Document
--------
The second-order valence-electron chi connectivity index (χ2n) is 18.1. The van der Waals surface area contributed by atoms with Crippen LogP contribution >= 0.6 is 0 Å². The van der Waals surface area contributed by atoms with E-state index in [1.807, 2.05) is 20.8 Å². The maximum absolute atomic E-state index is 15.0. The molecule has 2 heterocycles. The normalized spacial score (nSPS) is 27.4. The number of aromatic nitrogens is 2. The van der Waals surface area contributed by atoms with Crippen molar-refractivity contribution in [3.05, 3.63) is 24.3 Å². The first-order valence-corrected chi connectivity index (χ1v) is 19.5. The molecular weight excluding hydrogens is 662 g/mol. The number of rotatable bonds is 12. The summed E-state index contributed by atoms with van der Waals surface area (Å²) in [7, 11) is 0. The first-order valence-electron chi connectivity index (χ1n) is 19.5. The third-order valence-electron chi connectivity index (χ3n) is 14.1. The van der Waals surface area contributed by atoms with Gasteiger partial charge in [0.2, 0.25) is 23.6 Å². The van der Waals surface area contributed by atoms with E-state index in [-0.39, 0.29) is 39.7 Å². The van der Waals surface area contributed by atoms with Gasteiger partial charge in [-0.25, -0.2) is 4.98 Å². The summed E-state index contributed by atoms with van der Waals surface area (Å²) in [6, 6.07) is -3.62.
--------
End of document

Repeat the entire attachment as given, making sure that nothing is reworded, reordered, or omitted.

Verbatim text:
The second-order valence-electron chi connectivity index (χ2n) is 18.1. The van der Waals surface area contributed by atoms with Crippen LogP contribution >= 0.6 is 0 Å². The van der Waals surface area contributed by atoms with E-state index in [1.807, 2.05) is 20.8 Å². The maximum absolute atomic E-state index is 15.0. The molecule has 2 heterocycles. The normalized spacial score (nSPS) is 27.4. The number of aromatic nitrogens is 2. The van der Waals surface area contributed by atoms with Crippen molar-refractivity contribution in [3.05, 3.63) is 24.3 Å². The first-order valence-corrected chi connectivity index (χ1v) is 19.5. The molecular weight excluding hydrogens is 662 g/mol. The number of rotatable bonds is 12. The summed E-state index contributed by atoms with van der Waals surface area (Å²) in [7, 11) is 0. The first-order valence-electron chi connectivity index (χ1n) is 19.5. The third-order valence-electron chi connectivity index (χ3n) is 14.1. The van der Waals surface area contributed by atoms with Gasteiger partial charge in [0.2, 0.25) is 23.6 Å². The van der Waals surface area contributed by atoms with E-state index in [-0.39, 0.29) is 39.7 Å². The van der Waals surface area contributed by atoms with Gasteiger partial charge in [-0.25, -0.2) is 4.98 Å². The summed E-state index contributed by atoms with van der Waals surface area (Å²) in [6, 6.07) is -3.62.